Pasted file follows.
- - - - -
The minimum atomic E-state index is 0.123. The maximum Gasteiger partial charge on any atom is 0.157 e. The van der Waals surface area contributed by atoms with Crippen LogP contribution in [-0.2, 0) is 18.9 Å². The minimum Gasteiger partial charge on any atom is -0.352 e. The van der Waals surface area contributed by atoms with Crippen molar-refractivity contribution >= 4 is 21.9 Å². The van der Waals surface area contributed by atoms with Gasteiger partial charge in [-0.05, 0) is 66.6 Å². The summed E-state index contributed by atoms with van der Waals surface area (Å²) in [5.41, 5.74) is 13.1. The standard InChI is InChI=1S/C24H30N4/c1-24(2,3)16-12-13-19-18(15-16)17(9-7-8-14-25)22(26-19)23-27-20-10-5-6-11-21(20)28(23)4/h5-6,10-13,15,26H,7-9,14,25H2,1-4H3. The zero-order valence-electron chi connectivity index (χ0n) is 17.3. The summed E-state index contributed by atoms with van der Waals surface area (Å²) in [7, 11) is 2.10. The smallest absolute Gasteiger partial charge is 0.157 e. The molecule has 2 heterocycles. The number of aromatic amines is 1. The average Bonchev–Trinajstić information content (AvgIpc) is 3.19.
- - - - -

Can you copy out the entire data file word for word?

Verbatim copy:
The minimum atomic E-state index is 0.123. The maximum Gasteiger partial charge on any atom is 0.157 e. The van der Waals surface area contributed by atoms with Crippen LogP contribution in [-0.2, 0) is 18.9 Å². The minimum Gasteiger partial charge on any atom is -0.352 e. The van der Waals surface area contributed by atoms with Crippen molar-refractivity contribution >= 4 is 21.9 Å². The van der Waals surface area contributed by atoms with Gasteiger partial charge in [-0.05, 0) is 66.6 Å². The summed E-state index contributed by atoms with van der Waals surface area (Å²) in [5.41, 5.74) is 13.1. The standard InChI is InChI=1S/C24H30N4/c1-24(2,3)16-12-13-19-18(15-16)17(9-7-8-14-25)22(26-19)23-27-20-10-5-6-11-21(20)28(23)4/h5-6,10-13,15,26H,7-9,14,25H2,1-4H3. The zero-order valence-electron chi connectivity index (χ0n) is 17.3. The summed E-state index contributed by atoms with van der Waals surface area (Å²) in [7, 11) is 2.10. The smallest absolute Gasteiger partial charge is 0.157 e. The molecule has 2 heterocycles. The number of aromatic amines is 1. The average Bonchev–Trinajstić information content (AvgIpc) is 3.19.